Krud Kutter Sports Stain Remover is another very good enzymatic stain treatment product that I tend to buy instead of Zout for one simple reason: I like the name!
Lestoil is The Stuff for getting oil and grease stains out of clothes. If you’re a person who is prone to dripping pizza grease on their pants, or dribbling salad oil down the front of their shirt, you’re a person who should stock a bottle of Lestoil in the laundry room.
OxiClean is a great all-purpose laundry booster that can be used in concert with laundry detergent to eliminate stains and brighten whites. But where OxiClean really shines is in eliminating what we in the laundry world call “dinge” — that grimy, sometimes yellow buildup that can happen over time on bedding
and white clothes
$7.99 $5.85 at Amazon
This last one, an old-fashioned laundry booster called bluing, is among my very favorite laundry products because it’s weird and wonderful. Bluing does exactly what it sounds like it would: It turns things ever-so-slightly blue, which, because of the way color perception works, counteracts yellowing and makes whites appear whiter. It’s especially helpful to know about if you have white bedding
that needs a refresh.
The best products for hand-laundering
is an easier chore than you might think, and it’s worth trying your hand at it (couldn’t resist the laundry pun, sorry!) because it is truly the best way to care for delicates like lingerie, swimwear and sweaters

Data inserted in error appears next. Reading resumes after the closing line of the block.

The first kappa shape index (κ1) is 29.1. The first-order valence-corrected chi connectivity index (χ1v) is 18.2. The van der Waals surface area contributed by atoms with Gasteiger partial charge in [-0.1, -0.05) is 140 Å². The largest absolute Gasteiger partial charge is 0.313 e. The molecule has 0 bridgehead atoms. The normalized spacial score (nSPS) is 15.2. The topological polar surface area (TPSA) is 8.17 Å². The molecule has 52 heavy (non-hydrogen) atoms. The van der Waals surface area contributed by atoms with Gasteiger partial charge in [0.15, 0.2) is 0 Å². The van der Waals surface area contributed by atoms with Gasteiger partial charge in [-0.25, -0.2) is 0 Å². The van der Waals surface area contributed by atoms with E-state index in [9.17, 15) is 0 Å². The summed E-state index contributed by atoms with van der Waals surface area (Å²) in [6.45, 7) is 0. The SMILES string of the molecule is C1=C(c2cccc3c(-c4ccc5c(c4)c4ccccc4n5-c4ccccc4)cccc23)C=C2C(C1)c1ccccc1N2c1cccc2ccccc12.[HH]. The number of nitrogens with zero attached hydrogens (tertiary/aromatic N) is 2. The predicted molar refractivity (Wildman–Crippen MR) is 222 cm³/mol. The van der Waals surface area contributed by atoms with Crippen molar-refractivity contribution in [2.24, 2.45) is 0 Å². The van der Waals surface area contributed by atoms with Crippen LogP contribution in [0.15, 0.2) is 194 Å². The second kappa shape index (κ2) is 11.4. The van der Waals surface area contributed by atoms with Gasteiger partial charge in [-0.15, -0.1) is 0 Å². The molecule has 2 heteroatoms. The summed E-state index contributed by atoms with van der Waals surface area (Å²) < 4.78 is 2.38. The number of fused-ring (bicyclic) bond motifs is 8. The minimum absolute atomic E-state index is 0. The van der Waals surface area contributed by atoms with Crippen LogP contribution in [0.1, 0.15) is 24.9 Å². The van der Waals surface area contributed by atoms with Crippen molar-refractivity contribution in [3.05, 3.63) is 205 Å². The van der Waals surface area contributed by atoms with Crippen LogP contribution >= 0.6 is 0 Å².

. Soak Wash is a no-rinse detergent formula that makes hand-laundering a cinch.
From $8.99 at Amazon
After laundering a garment by hand
, it can be helpful to roll it up in a towel to extrude water without wringing or twisting the garment, which can cause the fibers to stretch or break. Using a super-absorbent quick-drying towel for the job is ideal — they’re also a smart choice for use when doing hand-washing while traveling.
Even if you never wash a single garment by hand, a good drying rack is a smart buy — most delicate items like swimwear
, workout gear
can be safely machine-washed, but should not go in the dryer. A flat mesh drying rack is ideal for indoor air drying because it allows air to circulate evenly without requiring that you hang a wet garment to dry, which can cause stretching and damage (that’s the gravity effect I was talking about!).
Linen spray solves a very specific problem that I have, that many of you might also have: I love the look of pressed bed linens but I hate
ironing them. So instead of spending a lot of time and energy to press or steam a wrinkled duvet cover, I simply put it on the bed, spritz it with linen spray
and pull it taut. As the duvet cover dries, the wrinkles work themselves out of the fabric, making the bed look positively catalogue-worthy.
There’s not an especially polite way to say this so I shall just say it. Sometimes an item of clothing that you want to wear again before washing, like a pair of bike shorts or a favorite pair of lounge pants, takes on a less-than-fresh smell. Fabric deodorizing sprays like this one from Hex are a great way to get a few more wears between washings. It can also be used to deodorize stinky sneakers
, and to clean an exercise mat
that’s gone a bit funky.
Speaking of funky smells! From time to time, a really bad odor will overtake an item and no amount of washing with regular detergent will touch it. Enter: Dr. Bronner’s, which for reasons I can’t explain with science, is absolutely incredible at eliminating odors in fabric. During the years I wrote a cleaning advice column, my readers successfully used Dr. Bronner’s to eliminate strong smells in clothes ranging from gasoline to oil from tinned fish.